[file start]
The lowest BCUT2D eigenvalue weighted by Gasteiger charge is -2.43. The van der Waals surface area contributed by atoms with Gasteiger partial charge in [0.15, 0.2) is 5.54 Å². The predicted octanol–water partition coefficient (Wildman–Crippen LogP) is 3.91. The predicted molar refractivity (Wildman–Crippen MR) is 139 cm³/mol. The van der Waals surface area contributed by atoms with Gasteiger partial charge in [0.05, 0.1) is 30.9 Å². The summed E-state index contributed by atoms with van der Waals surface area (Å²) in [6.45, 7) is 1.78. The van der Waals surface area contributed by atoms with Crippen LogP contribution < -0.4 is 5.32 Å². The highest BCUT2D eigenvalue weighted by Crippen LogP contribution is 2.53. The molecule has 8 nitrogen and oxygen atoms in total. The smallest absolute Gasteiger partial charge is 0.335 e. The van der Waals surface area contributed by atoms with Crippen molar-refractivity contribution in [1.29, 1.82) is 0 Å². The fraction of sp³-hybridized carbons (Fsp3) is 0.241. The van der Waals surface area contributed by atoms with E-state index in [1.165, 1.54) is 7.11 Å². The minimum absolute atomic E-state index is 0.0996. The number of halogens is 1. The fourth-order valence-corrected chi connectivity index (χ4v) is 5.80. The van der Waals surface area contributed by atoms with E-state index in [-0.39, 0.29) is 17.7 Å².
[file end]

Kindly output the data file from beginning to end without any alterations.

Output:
The lowest BCUT2D eigenvalue weighted by Gasteiger charge is -2.43. The van der Waals surface area contributed by atoms with Gasteiger partial charge in [0.15, 0.2) is 5.54 Å². The predicted octanol–water partition coefficient (Wildman–Crippen LogP) is 3.91. The predicted molar refractivity (Wildman–Crippen MR) is 139 cm³/mol. The van der Waals surface area contributed by atoms with Gasteiger partial charge in [0.05, 0.1) is 30.9 Å². The summed E-state index contributed by atoms with van der Waals surface area (Å²) in [6.45, 7) is 1.78. The van der Waals surface area contributed by atoms with Crippen LogP contribution < -0.4 is 5.32 Å². The highest BCUT2D eigenvalue weighted by Crippen LogP contribution is 2.53. The molecule has 8 nitrogen and oxygen atoms in total. The smallest absolute Gasteiger partial charge is 0.335 e. The van der Waals surface area contributed by atoms with Crippen molar-refractivity contribution in [1.29, 1.82) is 0 Å². The fraction of sp³-hybridized carbons (Fsp3) is 0.241. The van der Waals surface area contributed by atoms with E-state index in [1.165, 1.54) is 7.11 Å². The minimum absolute atomic E-state index is 0.0996. The number of halogens is 1. The fourth-order valence-corrected chi connectivity index (χ4v) is 5.80. The van der Waals surface area contributed by atoms with E-state index in [-0.39, 0.29) is 17.7 Å².